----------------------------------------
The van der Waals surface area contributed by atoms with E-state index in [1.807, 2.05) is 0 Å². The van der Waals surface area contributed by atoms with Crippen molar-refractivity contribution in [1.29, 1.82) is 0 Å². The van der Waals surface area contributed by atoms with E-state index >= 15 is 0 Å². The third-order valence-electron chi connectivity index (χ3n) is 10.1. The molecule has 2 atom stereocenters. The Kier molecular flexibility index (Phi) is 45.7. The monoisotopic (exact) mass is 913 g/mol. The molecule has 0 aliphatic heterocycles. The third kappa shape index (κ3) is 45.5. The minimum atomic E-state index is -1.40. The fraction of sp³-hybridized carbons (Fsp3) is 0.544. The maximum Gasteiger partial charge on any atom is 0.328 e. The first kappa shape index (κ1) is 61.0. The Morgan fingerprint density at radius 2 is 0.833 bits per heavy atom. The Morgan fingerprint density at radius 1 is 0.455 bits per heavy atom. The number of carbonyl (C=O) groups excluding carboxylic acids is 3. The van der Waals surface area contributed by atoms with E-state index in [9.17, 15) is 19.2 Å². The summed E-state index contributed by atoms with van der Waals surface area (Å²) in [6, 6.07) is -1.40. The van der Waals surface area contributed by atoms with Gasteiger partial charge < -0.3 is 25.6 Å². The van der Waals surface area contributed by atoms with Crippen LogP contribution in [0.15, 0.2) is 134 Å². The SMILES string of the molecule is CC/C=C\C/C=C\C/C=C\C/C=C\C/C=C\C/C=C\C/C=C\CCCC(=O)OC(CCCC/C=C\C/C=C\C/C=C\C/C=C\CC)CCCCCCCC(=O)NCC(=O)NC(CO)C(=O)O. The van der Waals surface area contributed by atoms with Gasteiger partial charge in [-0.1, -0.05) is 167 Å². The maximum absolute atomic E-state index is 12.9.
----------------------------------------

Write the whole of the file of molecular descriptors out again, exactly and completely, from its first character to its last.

The van der Waals surface area contributed by atoms with E-state index in [1.807, 2.05) is 0 Å². The van der Waals surface area contributed by atoms with Crippen molar-refractivity contribution in [1.29, 1.82) is 0 Å². The van der Waals surface area contributed by atoms with E-state index >= 15 is 0 Å². The third-order valence-electron chi connectivity index (χ3n) is 10.1. The molecule has 2 atom stereocenters. The Kier molecular flexibility index (Phi) is 45.7. The monoisotopic (exact) mass is 913 g/mol. The molecule has 0 aliphatic heterocycles. The third kappa shape index (κ3) is 45.5. The minimum atomic E-state index is -1.40. The fraction of sp³-hybridized carbons (Fsp3) is 0.544. The maximum Gasteiger partial charge on any atom is 0.328 e. The first kappa shape index (κ1) is 61.0. The Morgan fingerprint density at radius 2 is 0.833 bits per heavy atom. The Morgan fingerprint density at radius 1 is 0.455 bits per heavy atom. The number of carbonyl (C=O) groups excluding carboxylic acids is 3. The van der Waals surface area contributed by atoms with E-state index in [9.17, 15) is 19.2 Å². The summed E-state index contributed by atoms with van der Waals surface area (Å²) in [6, 6.07) is -1.40. The van der Waals surface area contributed by atoms with Gasteiger partial charge < -0.3 is 25.6 Å². The van der Waals surface area contributed by atoms with Crippen LogP contribution in [0.15, 0.2) is 134 Å². The SMILES string of the molecule is CC/C=C\C/C=C\C/C=C\C/C=C\C/C=C\C/C=C\C/C=C\CCCC(=O)OC(CCCC/C=C\C/C=C\C/C=C\C/C=C\CC)CCCCCCCC(=O)NCC(=O)NC(CO)C(=O)O. The van der Waals surface area contributed by atoms with Gasteiger partial charge in [-0.1, -0.05) is 167 Å². The maximum absolute atomic E-state index is 12.9.